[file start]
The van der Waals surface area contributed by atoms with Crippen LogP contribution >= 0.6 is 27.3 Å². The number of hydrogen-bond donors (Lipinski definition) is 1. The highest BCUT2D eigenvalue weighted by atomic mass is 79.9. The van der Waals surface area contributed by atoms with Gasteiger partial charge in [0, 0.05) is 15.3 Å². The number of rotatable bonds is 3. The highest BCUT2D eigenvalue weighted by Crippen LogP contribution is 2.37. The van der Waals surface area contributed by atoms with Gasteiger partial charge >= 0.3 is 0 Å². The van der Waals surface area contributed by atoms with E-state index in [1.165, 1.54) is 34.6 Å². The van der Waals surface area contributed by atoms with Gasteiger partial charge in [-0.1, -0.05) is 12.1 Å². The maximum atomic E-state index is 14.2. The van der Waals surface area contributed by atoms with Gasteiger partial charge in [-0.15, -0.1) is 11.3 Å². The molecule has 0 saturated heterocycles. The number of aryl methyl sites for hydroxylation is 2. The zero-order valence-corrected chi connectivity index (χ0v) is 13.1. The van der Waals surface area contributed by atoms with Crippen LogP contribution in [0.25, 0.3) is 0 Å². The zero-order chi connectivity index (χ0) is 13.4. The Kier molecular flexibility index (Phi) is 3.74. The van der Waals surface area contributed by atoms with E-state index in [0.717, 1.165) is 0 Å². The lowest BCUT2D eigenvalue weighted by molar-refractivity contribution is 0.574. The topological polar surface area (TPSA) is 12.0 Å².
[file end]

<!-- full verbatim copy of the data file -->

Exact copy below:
The van der Waals surface area contributed by atoms with Crippen LogP contribution >= 0.6 is 27.3 Å². The number of hydrogen-bond donors (Lipinski definition) is 1. The highest BCUT2D eigenvalue weighted by atomic mass is 79.9. The van der Waals surface area contributed by atoms with Gasteiger partial charge in [0, 0.05) is 15.3 Å². The number of rotatable bonds is 3. The highest BCUT2D eigenvalue weighted by Crippen LogP contribution is 2.37. The van der Waals surface area contributed by atoms with Gasteiger partial charge >= 0.3 is 0 Å². The van der Waals surface area contributed by atoms with E-state index in [1.165, 1.54) is 34.6 Å². The van der Waals surface area contributed by atoms with Gasteiger partial charge in [-0.1, -0.05) is 12.1 Å². The maximum atomic E-state index is 14.2. The van der Waals surface area contributed by atoms with Gasteiger partial charge in [-0.15, -0.1) is 11.3 Å². The molecule has 0 saturated heterocycles. The number of aryl methyl sites for hydroxylation is 2. The zero-order valence-corrected chi connectivity index (χ0v) is 13.1. The van der Waals surface area contributed by atoms with Crippen LogP contribution in [0.25, 0.3) is 0 Å². The zero-order chi connectivity index (χ0) is 13.4. The Kier molecular flexibility index (Phi) is 3.74. The van der Waals surface area contributed by atoms with E-state index in [0.717, 1.165) is 0 Å². The lowest BCUT2D eigenvalue weighted by molar-refractivity contribution is 0.574. The topological polar surface area (TPSA) is 12.0 Å².